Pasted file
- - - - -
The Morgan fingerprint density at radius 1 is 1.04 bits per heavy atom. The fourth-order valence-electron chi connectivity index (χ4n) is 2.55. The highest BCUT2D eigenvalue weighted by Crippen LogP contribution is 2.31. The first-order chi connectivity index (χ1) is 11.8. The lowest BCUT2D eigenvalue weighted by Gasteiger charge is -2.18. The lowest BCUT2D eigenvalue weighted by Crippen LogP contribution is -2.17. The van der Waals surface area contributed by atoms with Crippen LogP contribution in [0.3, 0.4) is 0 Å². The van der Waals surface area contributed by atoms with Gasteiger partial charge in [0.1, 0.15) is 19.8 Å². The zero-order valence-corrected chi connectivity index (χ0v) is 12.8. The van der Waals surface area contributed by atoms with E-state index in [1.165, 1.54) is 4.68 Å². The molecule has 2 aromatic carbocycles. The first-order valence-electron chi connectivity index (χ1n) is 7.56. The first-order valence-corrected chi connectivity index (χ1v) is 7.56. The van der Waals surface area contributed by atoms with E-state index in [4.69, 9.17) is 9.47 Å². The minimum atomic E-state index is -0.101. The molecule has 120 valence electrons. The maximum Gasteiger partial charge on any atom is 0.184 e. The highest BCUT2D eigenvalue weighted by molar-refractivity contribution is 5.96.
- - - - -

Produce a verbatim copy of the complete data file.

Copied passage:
The Morgan fingerprint density at radius 1 is 1.04 bits per heavy atom. The fourth-order valence-electron chi connectivity index (χ4n) is 2.55. The highest BCUT2D eigenvalue weighted by Crippen LogP contribution is 2.31. The first-order chi connectivity index (χ1) is 11.8. The lowest BCUT2D eigenvalue weighted by Gasteiger charge is -2.18. The lowest BCUT2D eigenvalue weighted by Crippen LogP contribution is -2.17. The van der Waals surface area contributed by atoms with Crippen LogP contribution in [0.3, 0.4) is 0 Å². The van der Waals surface area contributed by atoms with Gasteiger partial charge in [0.1, 0.15) is 19.8 Å². The zero-order valence-corrected chi connectivity index (χ0v) is 12.8. The van der Waals surface area contributed by atoms with E-state index in [1.165, 1.54) is 4.68 Å². The molecule has 2 aromatic carbocycles. The first-order valence-electron chi connectivity index (χ1n) is 7.56. The first-order valence-corrected chi connectivity index (χ1v) is 7.56. The van der Waals surface area contributed by atoms with E-state index in [4.69, 9.17) is 9.47 Å². The minimum atomic E-state index is -0.101. The molecule has 120 valence electrons. The maximum Gasteiger partial charge on any atom is 0.184 e. The highest BCUT2D eigenvalue weighted by molar-refractivity contribution is 5.96.